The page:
recalculate a diagnostic solution, reducing the total adjustments by at least one (in some cases, the
system may remove more than one when two adjustments were working in concert). Each time a new
solution is presented, a new set of predicted results are calculated as well. Careful observation of the
predictions will indicate if the recent reduction in adjustment count still provides an effective solution.
Note that the CADU is considering the vibration and track levels of all airspeeds, so it is important to
review ALL prediction levels before deciding upon a specific adjustment set.
(c) While it is possible to manually edit out specific adjustments using the Edit Adjustables screen, it is
important to note that the selection of the recommended adjustments is based on a complex interaction of
multiple accelerometer channels as well as track. Manually turning off the smallest adjustment (in terms
of quantity or size of the adjustment) may not be the best course of action. Using maximum number of
adjustments will allow the algorithm to select an adjustment based on its effectiveness rather than size.
Resolve to Limit (Selection Options: On / Off)
This option is intended to act as an automatic best maximum number of adjustments with one major
difference. Whereas all other diagnostic routines are attempting to achieve vibration levels of zero, this option
allows the diagnostic a greater latitude when deciding if the solution is acceptable. In simple terms, the
diagnostic is attempting to use the smallest set of adjustments to get the aircraft below the vibration levels
defined as acceptable limits (typically 0.2 ips). This is often the most rapid method to get the aircraft within
limits with as little maintenance activity as possible.
Weighting Mode (Selection Options: Default / Auto)
(a) Each aircraft script file contains a carefully established weighting structure. This is referred to as the
DEFAULT weighting structure. It is designed to act as a priority scheme, instructing the diagnostics
system, in cases where all Test States and vibration levels can not be reduced, what flight conditions and
vibration/track data points are to be targeted first.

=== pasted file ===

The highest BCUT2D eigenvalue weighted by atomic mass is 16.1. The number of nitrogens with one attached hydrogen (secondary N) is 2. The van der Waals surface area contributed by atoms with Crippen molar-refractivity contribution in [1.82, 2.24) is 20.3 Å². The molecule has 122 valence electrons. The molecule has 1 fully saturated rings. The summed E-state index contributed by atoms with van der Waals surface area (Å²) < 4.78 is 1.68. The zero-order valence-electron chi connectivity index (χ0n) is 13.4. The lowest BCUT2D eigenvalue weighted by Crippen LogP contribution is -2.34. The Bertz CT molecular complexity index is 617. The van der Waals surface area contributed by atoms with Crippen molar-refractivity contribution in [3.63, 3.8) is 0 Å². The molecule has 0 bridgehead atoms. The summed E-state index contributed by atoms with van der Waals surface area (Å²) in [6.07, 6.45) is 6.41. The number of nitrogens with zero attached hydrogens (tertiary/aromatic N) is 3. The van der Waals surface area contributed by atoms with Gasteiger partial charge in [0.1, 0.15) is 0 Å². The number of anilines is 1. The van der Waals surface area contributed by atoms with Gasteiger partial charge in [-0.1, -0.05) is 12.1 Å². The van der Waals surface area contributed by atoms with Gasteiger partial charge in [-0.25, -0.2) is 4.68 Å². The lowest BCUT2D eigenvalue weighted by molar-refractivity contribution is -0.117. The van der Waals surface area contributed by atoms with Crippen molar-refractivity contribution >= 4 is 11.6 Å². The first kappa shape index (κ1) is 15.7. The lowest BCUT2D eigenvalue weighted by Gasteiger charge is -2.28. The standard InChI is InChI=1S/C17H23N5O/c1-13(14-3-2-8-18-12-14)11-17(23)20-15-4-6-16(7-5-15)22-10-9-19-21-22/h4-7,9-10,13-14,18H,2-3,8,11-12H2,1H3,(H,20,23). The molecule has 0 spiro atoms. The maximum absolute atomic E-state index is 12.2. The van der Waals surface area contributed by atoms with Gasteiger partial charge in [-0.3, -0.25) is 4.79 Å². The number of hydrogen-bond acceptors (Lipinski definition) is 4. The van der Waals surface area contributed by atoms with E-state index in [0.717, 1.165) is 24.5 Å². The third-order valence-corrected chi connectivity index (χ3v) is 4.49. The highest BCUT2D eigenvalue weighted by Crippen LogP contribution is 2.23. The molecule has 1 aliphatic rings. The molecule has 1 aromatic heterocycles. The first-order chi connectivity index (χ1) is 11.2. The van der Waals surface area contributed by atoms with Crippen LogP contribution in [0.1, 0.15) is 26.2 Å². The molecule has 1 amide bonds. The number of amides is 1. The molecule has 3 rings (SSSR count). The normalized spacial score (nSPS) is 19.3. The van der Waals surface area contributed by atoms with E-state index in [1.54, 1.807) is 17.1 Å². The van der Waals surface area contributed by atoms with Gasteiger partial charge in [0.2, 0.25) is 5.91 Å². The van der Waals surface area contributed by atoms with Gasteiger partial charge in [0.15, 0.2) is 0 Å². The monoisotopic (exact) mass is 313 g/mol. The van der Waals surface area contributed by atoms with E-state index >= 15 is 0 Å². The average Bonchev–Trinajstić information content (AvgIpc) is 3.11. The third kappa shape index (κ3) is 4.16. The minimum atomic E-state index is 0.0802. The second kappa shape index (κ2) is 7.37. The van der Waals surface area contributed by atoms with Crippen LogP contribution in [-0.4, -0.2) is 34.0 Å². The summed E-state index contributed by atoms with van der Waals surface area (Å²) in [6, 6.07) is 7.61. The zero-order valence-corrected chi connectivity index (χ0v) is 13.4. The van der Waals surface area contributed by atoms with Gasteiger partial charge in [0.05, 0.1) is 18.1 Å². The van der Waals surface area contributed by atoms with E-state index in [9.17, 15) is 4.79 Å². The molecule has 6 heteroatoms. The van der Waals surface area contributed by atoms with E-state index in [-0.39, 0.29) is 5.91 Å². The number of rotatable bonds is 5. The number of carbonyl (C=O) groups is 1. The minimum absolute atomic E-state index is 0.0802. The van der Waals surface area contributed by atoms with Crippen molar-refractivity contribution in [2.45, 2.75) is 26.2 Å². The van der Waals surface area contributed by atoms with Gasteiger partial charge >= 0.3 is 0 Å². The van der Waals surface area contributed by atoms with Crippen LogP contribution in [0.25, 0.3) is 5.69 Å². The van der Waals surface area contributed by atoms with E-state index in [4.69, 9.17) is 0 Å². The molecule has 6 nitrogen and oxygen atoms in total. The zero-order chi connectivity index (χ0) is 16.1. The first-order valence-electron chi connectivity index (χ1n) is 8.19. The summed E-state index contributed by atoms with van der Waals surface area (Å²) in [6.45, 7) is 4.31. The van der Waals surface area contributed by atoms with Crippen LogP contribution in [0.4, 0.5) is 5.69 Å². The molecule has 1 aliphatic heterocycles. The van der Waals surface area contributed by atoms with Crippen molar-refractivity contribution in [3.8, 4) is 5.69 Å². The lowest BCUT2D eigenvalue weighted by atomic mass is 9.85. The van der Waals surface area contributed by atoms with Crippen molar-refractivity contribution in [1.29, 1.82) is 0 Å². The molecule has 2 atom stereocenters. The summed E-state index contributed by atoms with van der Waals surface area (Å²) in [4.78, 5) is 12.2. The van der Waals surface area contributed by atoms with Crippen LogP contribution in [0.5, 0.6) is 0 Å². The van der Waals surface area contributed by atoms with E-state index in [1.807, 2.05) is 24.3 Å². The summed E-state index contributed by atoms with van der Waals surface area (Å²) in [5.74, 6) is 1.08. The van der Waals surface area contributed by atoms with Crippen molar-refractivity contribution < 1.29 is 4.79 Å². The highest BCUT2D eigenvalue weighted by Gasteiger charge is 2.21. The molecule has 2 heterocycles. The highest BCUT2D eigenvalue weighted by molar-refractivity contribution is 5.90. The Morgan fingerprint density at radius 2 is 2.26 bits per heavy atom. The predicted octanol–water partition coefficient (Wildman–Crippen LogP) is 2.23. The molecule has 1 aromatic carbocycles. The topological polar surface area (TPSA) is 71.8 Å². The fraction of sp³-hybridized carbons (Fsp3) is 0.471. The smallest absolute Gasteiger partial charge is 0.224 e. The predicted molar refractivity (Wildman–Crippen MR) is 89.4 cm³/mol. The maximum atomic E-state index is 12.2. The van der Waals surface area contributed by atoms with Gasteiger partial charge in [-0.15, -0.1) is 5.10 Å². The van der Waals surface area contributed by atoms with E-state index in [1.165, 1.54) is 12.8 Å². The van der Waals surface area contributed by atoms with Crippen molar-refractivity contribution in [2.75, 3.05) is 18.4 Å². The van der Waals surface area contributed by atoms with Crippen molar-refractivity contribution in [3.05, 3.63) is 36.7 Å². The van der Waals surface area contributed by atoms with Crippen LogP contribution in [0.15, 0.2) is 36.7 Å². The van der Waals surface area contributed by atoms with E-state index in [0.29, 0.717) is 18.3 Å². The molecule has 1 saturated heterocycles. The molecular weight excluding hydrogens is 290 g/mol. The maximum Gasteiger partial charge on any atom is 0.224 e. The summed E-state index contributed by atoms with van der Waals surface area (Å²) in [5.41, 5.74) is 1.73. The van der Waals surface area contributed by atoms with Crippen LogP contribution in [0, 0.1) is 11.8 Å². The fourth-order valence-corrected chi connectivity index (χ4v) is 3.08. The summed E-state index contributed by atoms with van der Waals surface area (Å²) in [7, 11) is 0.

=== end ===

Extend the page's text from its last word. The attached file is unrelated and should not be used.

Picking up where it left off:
(b) This weighting structure is determined by such factors as aircraft mission, type of rotor system, and
repeatability/effectiveness of adjustments at certain Test States.
(c) However, it is recognized that there are times when the system seems to be disregarding a particular
data point, leaving out adjustments that might help tune the vibration to acceptable levels. One possible
reason for this phenomenon is that the default weighting has been de-tuned or reduced in priority at that
particular data point for the benefit of others.
(d) Selecting the weighting mode to AUTO will instruct the system to review the vibration and track profile of
the current data set, and when necessary, modify the default weighting structure relative to the measured
data. This will allow the system to have more flexibility when calculating the optimal set of adjustments.
Adjustment Sequencing (Selection Options: On / Off)
(a) This setting, when used, employs a recognition that some types of adjustment are more difficult to install
than others. A sequencing scheme enables the system to selectively enable an adjustment type based
on an effectiveness versus preference. When enabled in the aircraft script file, the diagnostic will
sequentially enable the various adjustments based on a predefined pattern until an acceptable diagnostic
solution is achieved.
(b) When the default is OFF, the operator can assume that there is no sequencing established in the aircraft
script file, and therefore there is no ON option. When the default is ON, a sequence has been defined
and will be used for each diagnostic solution, and can be disabled by setting this option to OFF.
e. Diagnostic DOs and DON'Ts
Each aircraft type has some unique characteristics and a customized setup file: however, there are some
common rules of thumb which should be followed when using the diagnostic editing function and making
corrections to the aircraft. For specific airframe instructions, consult the aircraft specific work package or
Maintenance Manual. The ability to use the diagnostic editing functions combined with the airframe knowledge
will greatly enhance the ability to make proper corrections to the aircraft quickly. The following are some DOs and
DON'Ts to observe when making corrections to an aircraft:
DO verify that the aircraft needs corrections. The vibration and track levels should be reviewed after the initial
flight to determine if corrections are needed or if the aircraft is within required limits.